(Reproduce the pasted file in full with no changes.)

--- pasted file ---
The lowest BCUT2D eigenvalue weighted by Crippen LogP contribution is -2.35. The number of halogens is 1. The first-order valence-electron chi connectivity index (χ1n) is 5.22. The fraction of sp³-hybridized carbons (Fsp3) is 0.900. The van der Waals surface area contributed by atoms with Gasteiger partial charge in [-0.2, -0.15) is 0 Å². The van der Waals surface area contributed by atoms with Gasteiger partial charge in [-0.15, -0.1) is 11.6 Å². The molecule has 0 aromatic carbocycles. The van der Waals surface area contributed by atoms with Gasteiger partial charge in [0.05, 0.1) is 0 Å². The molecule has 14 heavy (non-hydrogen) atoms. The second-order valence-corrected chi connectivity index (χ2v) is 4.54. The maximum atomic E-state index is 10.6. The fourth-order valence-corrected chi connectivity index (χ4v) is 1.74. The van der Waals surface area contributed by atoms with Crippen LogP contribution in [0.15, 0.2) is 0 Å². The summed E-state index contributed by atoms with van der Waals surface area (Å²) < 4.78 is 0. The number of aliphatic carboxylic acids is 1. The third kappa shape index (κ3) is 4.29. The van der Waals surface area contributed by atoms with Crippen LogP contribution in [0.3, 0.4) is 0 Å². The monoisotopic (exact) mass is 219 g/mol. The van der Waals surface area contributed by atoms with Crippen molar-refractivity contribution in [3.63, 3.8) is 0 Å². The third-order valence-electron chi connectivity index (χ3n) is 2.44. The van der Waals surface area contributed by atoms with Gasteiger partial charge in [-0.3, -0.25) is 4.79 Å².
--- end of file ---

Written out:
The lowest BCUT2D eigenvalue weighted by Crippen LogP contribution is -2.35. The number of halogens is 1. The first-order valence-electron chi connectivity index (χ1n) is 5.22. The fraction of sp³-hybridized carbons (Fsp3) is 0.900. The van der Waals surface area contributed by atoms with Gasteiger partial charge in [-0.2, -0.15) is 0 Å². The van der Waals surface area contributed by atoms with Gasteiger partial charge in [-0.15, -0.1) is 11.6 Å². The molecule has 0 aromatic carbocycles. The van der Waals surface area contributed by atoms with Gasteiger partial charge in [0.05, 0.1) is 0 Å². The molecule has 14 heavy (non-hydrogen) atoms. The second-order valence-corrected chi connectivity index (χ2v) is 4.54. The maximum atomic E-state index is 10.6. The fourth-order valence-corrected chi connectivity index (χ4v) is 1.74. The van der Waals surface area contributed by atoms with Crippen LogP contribution in [0.15, 0.2) is 0 Å². The summed E-state index contributed by atoms with van der Waals surface area (Å²) < 4.78 is 0. The number of aliphatic carboxylic acids is 1. The third kappa shape index (κ3) is 4.29. The van der Waals surface area contributed by atoms with Crippen LogP contribution in [0.3, 0.4) is 0 Å². The monoisotopic (exact) mass is 219 g/mol. The van der Waals surface area contributed by atoms with Crippen molar-refractivity contribution in [3.63, 3.8) is 0 Å². The third-order valence-electron chi connectivity index (χ3n) is 2.44. The van der Waals surface area contributed by atoms with Gasteiger partial charge in [-0.3, -0.25) is 4.79 Å².